The wife is entitled to claim maintenance when she remains unmarried and if she is abstaining, uncontaminated from an extramarital affair or sexual intercourse after the divorce.


    In case the husband refuses to give maintenance to the wife, the Court may order the husband to pay or sentence the husband to imprisonment until he agrees to pay such sum. The Court can also pass an order to detain the husband unless he pays maintenance.

Alimony Pendente Lite

Section 39 of the Parsi Marriage and Divorce Act, 1936, states that the Court, with its discretionary power, may pass an order on an application by the plaintiff for necessary expenses of the suit. Plaintiff shall be paid by the defendant for her/his maintenance and such amount shall not exceed the life of the plaintiff.


Permanent alimony and maintenance


Section 40 of the Parsi Marriage and Divorce Act, 1936, states that the Court, with its discretionary power may pass a decree on an application by the plaintiff for maintenance.

A gross sum would have to be paid monthly or periodically to the plaintiff by the defendant for her/his maintenance and such amount shall not exceed the lifetime of the plaintiff.





The essentials to claim maintenance are as follows:-

         if the children or relatives neglect or refuse to maintain;

         only senior citizen or parents are entitled to maintenance;

         if  a person is incapable of filing for maintenance, then any other authorized person may file an application.

         a tribunal can grant a maximum amount of INR 10,000 per month for maintenance.


Any parents or senior citizens who are unable to maintain themselves may file an application before a tribunal to claim maintenance from children (not minor children).


  A claimant may file an application for maintenance under section 5 of this Act.




In the past, a formal relationship with a man was an essential ground for a woman claiming maintenance from her husband; a woman was not given the right to claim maintenance unless she was married to the person.

But today, judiciary is recognizing the concept of ;live-in relationships' with a positive attitude. This enables the courts to address issues between parties who are in a live-in relationship. The scenario has changed over the last few decades, with  a sudden increase in live-in relationships, which makes the judiciary think about maintenance rights in such relationships. Such kind of a change in the social world, where social relationships have become a new trend need to be governed by laws too. A recent judgment by the Supreme Court, with the bench comprising of Justice M.Y. Eqbal and Justice Amitava Roy, has affirmed that continuous cohabitation of a couple will raise a presumption of a valid marriage. However, the presumption can be rebutted by leading, unimpeachable evidence. A heavy burden lies on the party which seeks to deprive the relationship of legal origin.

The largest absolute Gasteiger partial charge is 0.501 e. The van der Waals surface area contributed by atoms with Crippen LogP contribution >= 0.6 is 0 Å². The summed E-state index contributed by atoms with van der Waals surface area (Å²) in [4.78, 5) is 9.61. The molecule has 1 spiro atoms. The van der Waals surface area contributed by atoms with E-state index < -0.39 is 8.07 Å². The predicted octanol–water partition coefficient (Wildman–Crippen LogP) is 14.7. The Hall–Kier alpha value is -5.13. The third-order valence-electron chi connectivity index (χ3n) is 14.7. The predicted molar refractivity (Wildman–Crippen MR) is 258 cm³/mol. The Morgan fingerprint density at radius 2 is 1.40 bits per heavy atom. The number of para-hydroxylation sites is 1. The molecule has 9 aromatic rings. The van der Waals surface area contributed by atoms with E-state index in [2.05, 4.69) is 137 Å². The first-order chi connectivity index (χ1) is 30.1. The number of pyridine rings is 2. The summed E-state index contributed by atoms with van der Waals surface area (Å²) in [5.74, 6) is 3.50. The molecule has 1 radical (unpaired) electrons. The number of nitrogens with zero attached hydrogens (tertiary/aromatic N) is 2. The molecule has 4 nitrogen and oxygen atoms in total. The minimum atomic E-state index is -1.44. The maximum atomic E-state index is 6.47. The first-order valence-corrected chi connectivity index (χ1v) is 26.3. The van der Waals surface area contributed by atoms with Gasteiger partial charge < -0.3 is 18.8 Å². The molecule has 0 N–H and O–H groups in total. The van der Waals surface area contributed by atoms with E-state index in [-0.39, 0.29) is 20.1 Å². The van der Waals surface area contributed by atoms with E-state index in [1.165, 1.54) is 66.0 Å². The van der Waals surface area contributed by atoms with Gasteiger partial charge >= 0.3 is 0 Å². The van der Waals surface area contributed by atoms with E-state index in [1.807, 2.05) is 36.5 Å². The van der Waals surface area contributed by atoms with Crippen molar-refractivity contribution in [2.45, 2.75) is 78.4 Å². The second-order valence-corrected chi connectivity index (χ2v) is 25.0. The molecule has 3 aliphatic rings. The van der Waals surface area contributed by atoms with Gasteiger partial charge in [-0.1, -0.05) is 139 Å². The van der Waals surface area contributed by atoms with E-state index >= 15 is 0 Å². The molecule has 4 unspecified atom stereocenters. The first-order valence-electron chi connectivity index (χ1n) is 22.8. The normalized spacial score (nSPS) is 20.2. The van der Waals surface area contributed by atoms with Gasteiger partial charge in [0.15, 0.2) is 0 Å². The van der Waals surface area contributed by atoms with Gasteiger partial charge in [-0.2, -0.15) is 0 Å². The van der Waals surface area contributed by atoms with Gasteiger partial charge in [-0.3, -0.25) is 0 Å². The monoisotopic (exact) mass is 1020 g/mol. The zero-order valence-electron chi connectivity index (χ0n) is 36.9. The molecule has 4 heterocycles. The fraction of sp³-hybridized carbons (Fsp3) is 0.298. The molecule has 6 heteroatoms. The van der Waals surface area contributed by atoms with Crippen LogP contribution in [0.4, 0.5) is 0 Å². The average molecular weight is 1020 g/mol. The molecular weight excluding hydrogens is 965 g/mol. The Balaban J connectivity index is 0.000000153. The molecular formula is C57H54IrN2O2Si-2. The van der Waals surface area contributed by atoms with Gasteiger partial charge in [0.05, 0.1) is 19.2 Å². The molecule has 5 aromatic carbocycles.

It is clearly visible that our judicial system is progressively growing in direction of liberalization with respect to personal laws. During my research, I found various personal laws governing maintenance in India. I observed and concluded that maintenance under Hindu personal laws is more progressive as compared to the Muslim personal laws prevailing in the country. In mu opinion, maintenance laws in India give the upper hand to women as compared to men. This may be because women in the Indian society have been kept away from education and other services for many centuries. It is presumed that over a period of time, laws have evolved as per the needs of the society and I sincerely hope that maintenance laws will improve as per the needs of the society.

[1] 1986 AIR 984, 1985 SCC (4) 337

[2] 5369 OF 2017

[3] 1971 AIR 234, 1971 SCR (2) 672

[4] (2014) 1 SCC 188

[5] 2009AIRSCW7490; AIR2010SC305; 2010(1)BomCR752; 2010CriLJ521; 2010(1)MPHT446(SC); 2010(I)OLR(SC)5; RLW2010(1)SC566; 2009(14)SCALE331; 2010(1)LC186(SC)

About the Author:

Law Student

The contents of this article/paper are the author's personal views. The Author (s) have the sole liability and responsibility for the same. The website "" or its owners shall have no responsibility or liability, of any kind whatsoever, for the same.